Idolatries – An Evil Abomination – Part 3

This is the third part that deals with the remaining idols and idolatries.

Idol

(1.) Heb. aven, “nothingness;” “vanity” (Isaiah 66:3; Isaiah 41:29; Deuteronomy 32:21; 1 Kings 16:13; Psalm 31:6; Jeremiah 8:19, etc.).

(2.) ‘Elil, “a thing of naught” (Psalm 97:7; Isaiah 19:3); a word of contempt, used of the gods of Noph (Ezekiel 30:13).

(3.) ‘Emah, “terror,” in allusion to the hideous form of idols (Jeremiah 50:38).

(4.) Miphletzeth, “a fright;” “horror” (1 Kings 15:13; 2 Chronicles 15:16).

(5.) Bosheth, “shame;” “shameful thing” (Jeremiah 11:13; Hosea 9:10); as characterizing the obscenity of the worship of Baal.

(6.) Gillulim, also a word of contempt, “dung;” “refuse” (Ezekiel 16:36; Ezekiel 20:8; Deuteronomy 29:17, marg.).

(7.) Shikkuts, “filth;” “impurity” (Ezekiel 37:23; Nahum 3:6).

(8.) Semel, “likeness;” “a carved image” (Deuteronomy 4:16).

(9.) Tselem, “a shadow” (Daniel 3:1; 1 Samuel 6:5), as distinguished from the “likeness,” or the exact counterpart.

(10.) Temunah, “similitude” (Deuteronomy 4:12-19). Here Moses forbids the several forms of Gentile idolatry.

(11.) ‘Atsab, “a figure;” from the root “to fashion,” “to labour;” denoting that idols are the result of man’s labour (Isaiah 48:5; Psalm 139:24, “wicked way;” literally, as some translate, “way of an idol”).

(12.) Tsir, “a form;” “shape” (Isaiah 45:16).

(13.) Matztzebah, a “statue” set up (Jeremiah 43:13); a memorial stone like that erected by Jacob (Genesis 28:18; Genesis 31:45; Genesis 35:14, 20), by Joshua (Joshua 4:9), and by Samuel (1 Samuel 7:12). It is the name given to the statues of Baal (2 Kings 3:2; 2 Kings 10:27).

(14.) Hammanim, “sun-images.” Hamman is a synonym of Baal, the sun-god of the Phoenicians (2 Chronicles 34:4, 7; 2 Chronicles 14:3, 5; Isaiah 17:8).

(15.) Maskith, “device” (Leviticus 26:1; Numbers 33:52). In Leviticus 26:1, the words “image of stone” (A.V.) denote “a stone or cippus with the image of an idol, as Baal, Astarte, etc.” In Ezekiel 8:12, “chambers of imagery” (maskith), are “chambers of which the walls are painted with the figures of idols;” compare Ezekiel 8:10, 11.

(16.) Pesel, “a graven” or “carved image” (Isaiah 44:10-20). It denotes also a figure cast in metal (Deuteronomy 7:25; Deuteronomy 27:15; Isaiah 40:19; Isaiah 44:10).

(17.) Massekah, “a molten image” (Deuteronomy 9:12; Judges 17:3, 4).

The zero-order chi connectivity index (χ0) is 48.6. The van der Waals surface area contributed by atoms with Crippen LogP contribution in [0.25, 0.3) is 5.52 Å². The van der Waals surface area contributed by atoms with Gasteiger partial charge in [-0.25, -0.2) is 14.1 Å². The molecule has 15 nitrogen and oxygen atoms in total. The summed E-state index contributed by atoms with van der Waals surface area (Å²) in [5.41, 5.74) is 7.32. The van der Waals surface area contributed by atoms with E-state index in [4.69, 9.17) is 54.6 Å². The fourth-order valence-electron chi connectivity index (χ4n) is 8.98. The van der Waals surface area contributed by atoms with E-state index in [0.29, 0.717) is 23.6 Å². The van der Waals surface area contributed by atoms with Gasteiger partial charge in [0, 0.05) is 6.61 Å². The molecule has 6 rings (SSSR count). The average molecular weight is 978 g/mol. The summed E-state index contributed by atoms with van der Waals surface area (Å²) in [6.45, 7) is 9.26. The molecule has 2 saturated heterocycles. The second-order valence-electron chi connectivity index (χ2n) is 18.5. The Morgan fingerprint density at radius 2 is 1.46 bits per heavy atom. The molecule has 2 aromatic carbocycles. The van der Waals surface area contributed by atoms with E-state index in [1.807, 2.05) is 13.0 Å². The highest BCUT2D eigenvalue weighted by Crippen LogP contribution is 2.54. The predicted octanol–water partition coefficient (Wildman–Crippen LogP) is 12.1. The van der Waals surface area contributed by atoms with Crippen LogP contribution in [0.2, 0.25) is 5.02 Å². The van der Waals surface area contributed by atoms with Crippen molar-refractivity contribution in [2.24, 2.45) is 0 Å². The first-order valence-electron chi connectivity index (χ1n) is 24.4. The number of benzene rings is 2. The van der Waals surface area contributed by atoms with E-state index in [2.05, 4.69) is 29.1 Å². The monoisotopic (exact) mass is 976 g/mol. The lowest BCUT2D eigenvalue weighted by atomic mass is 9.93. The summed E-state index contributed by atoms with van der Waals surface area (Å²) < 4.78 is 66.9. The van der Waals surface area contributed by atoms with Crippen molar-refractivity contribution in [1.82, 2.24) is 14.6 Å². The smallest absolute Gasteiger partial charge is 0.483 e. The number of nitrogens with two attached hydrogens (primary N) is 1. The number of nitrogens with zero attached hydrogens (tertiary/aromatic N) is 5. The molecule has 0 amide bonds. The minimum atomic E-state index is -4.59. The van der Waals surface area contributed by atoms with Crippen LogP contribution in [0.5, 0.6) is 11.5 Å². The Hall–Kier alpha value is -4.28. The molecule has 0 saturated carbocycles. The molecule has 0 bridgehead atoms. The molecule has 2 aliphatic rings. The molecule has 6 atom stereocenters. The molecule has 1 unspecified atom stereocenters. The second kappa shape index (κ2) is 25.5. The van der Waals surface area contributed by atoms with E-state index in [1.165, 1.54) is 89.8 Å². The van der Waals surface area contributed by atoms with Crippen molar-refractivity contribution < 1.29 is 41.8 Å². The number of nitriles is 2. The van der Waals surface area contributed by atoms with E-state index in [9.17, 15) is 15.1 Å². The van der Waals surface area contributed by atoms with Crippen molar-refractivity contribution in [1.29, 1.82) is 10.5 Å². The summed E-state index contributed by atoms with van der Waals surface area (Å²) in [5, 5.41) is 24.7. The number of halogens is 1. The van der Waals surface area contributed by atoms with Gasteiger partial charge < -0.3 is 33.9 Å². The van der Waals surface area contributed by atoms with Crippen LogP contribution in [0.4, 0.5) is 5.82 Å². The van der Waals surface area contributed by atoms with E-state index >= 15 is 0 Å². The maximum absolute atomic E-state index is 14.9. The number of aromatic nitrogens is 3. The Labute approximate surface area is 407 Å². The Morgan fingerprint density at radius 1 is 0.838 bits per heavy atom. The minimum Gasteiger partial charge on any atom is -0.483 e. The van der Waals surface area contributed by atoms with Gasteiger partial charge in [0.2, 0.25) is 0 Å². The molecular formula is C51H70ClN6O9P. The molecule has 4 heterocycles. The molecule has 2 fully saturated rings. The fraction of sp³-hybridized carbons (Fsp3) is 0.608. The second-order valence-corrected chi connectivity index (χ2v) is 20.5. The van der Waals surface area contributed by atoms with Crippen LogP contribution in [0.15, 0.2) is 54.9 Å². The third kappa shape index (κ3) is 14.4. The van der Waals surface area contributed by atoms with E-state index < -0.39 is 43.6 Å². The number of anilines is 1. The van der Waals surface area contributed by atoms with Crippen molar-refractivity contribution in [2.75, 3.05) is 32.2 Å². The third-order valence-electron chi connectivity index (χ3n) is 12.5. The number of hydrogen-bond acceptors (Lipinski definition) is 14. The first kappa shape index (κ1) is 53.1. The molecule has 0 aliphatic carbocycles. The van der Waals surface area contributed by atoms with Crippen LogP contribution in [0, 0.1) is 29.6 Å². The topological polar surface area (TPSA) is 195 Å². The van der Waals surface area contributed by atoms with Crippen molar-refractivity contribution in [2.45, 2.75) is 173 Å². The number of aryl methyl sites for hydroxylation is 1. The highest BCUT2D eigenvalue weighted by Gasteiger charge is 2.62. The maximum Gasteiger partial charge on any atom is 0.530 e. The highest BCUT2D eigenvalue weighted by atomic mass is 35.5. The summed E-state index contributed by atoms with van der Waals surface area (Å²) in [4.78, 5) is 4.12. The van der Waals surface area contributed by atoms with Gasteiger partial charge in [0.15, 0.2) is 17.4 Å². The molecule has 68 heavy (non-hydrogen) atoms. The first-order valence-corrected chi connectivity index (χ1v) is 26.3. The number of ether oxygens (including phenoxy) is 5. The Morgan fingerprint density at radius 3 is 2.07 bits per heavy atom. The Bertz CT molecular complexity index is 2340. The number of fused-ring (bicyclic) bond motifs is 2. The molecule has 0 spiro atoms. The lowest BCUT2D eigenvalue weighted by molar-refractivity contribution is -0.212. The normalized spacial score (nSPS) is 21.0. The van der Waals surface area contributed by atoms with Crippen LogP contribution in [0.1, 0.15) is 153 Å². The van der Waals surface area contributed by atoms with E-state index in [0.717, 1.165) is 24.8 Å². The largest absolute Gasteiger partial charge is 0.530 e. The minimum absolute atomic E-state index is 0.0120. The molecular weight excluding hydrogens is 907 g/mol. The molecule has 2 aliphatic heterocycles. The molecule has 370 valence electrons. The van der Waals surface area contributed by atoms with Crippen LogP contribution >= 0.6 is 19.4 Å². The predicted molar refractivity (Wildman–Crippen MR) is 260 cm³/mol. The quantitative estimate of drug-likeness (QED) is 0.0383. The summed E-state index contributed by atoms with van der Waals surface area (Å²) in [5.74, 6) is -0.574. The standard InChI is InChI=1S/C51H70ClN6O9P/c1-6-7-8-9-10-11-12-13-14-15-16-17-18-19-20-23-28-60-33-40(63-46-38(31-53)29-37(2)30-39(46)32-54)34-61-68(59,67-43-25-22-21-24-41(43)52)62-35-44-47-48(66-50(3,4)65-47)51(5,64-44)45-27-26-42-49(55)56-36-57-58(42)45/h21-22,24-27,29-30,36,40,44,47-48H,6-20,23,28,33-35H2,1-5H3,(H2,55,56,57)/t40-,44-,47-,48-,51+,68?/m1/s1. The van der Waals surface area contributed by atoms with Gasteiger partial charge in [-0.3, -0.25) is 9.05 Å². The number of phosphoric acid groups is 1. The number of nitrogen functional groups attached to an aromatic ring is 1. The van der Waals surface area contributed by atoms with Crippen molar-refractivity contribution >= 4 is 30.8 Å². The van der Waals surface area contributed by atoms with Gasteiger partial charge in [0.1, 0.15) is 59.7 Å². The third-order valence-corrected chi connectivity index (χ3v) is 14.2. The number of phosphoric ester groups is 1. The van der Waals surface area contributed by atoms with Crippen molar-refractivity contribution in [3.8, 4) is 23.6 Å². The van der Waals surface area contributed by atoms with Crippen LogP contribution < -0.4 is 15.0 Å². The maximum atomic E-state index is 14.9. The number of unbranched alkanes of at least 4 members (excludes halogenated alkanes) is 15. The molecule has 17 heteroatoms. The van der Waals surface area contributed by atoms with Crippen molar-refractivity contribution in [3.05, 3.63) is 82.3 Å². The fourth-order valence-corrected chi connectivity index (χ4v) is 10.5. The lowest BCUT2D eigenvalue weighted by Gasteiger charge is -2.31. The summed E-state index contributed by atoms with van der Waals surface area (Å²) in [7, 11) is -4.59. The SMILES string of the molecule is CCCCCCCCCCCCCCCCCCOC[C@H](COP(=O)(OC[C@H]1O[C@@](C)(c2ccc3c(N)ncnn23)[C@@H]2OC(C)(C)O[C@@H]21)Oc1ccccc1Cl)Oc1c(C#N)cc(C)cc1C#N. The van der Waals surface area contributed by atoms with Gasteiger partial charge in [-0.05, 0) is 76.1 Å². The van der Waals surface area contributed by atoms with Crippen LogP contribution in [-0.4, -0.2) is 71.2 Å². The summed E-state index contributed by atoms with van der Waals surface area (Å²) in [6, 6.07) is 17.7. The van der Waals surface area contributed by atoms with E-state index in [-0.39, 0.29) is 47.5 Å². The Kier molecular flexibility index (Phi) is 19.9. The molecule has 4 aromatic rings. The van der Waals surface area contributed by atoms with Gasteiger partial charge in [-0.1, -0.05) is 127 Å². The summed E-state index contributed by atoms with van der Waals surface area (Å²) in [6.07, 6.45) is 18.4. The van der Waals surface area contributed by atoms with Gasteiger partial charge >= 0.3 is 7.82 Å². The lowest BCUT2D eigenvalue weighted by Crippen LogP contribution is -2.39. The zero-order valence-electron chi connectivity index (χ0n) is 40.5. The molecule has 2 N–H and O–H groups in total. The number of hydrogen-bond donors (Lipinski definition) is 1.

(18.) Teraphim, pl., “images,” family gods (penates) worshipped by Abram’s kindred (Joshua 24:14). Put by Michal in David’s bed (Judges 17:5; Judges 18:14, 17, 18, 20; 1 Samuel 19:13).

“Nothing can be more instructive and significant than this multiplicity and variety of words designating the instruments and inventions of idolatry.”

Idolatry

Image-worship or divine honour paid to any created object. Paul describes the origin of idolatry in Romans 1:21-25 : men forsook God, and sank into ignorance and moral corruption (Romans 1:28).

The forms of idolatry are,

(1.) Fetishism, or the worship of trees, rivers, hills, stones, etc.

(2.) Nature worship, the worship of the sun, moon, and stars, as the supposed powers of nature.

(3.) Hero worship, the worship of deceased ancestors, or of heroes.

In Scripture, idolatry is regarded as of heathen origin, and as being imported among the Hebrews through contact with heathen nations. The first allusion to idolatry is in the account of Rachel stealing her father’s teraphim (Genesis 31:19), which were the relics of the worship of other gods by Laban’s progenitors “on the other side of the river in old time” (Joshua 24:2). During their long residence in Egypt the Hebrews fell into idolatry, and it was long before they were delivered from it (Joshua 24:14; Ezekiel 20:7). Many a token of God’s displeasure fell upon them because of this sin.

The idolatry learned in Egypt was probably rooted out from among the people during the forty years’ wanderings; but when the Jews entered Palestine, they came into contact with the monuments and associations of the idolatry of the old Canaanitish races, and showed a constant tendency to depart from the living God and follow the idolatrous practices of those heathen nations. It was their great national sin, which was only effectually rebuked by the Babylonian exile. That exile finally purified the Jews of all idolatrous tendencies.